US President George W. Bush set the US on the path to war in Iraq with a formal order signed in February 2002, more than a year before the invasion, according to a book published on Monday.
The revelation casts doubt on the public insistence by US and British officials throughout 2002 that no decision had been taken to go to war, pending negotiations at the UN.
Rumsfeld's War is by Rowan Scarborough, the Pentagon correspondent for the conservative Washington Times newspaper, which is known for its contacts in the defense department's civilian leadership.
"On February 16, 2002, Bush signed a secret national security council directive establishing the goals and objectives for going to war with Iraq, according to classified documents I obtained," Scarborough wrote, in an account of the "global war on terrorism" as seen from the office of Secretary of Defense Donald Rumsfeld.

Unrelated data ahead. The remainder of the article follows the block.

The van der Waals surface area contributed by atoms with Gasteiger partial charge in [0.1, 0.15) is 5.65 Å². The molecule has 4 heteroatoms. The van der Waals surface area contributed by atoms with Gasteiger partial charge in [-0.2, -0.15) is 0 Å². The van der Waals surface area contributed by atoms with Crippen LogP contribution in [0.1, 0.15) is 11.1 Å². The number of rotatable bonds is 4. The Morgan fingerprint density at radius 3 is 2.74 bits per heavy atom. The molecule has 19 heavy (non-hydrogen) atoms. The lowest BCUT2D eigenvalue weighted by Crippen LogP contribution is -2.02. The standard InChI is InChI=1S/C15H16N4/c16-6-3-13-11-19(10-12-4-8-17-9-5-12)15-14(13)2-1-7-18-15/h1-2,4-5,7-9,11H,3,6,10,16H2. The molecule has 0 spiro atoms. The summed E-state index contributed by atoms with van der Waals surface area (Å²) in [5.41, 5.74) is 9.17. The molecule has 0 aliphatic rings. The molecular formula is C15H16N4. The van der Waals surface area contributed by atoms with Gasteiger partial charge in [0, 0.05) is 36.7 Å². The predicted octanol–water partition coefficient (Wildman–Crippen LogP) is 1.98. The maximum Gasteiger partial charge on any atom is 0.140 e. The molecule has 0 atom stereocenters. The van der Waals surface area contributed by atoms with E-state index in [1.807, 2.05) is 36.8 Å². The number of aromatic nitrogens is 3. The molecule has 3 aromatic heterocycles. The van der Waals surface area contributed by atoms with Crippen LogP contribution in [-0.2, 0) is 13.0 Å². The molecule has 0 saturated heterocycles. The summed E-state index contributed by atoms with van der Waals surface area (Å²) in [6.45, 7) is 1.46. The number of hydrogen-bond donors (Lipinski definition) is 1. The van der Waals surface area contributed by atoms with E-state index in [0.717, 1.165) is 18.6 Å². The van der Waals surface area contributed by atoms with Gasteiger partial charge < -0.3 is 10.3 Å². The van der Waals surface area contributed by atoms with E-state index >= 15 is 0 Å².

The next month, he writes, the head of central command, General Tommy Franks, conducted a "major Iraq war exercise code-named `Prominent Hammer,' and in April he briefed the joint chiefs of staff on the invasion plan.
"Franks's plan called for 200,000 to 250,000 troops and a two-front land war ... striking from Kuwait and from Turkey," the book says.
The National Security Council refused to comment on the book's claims concerning the February directive.
"I don't do book reviews," a White House official said.
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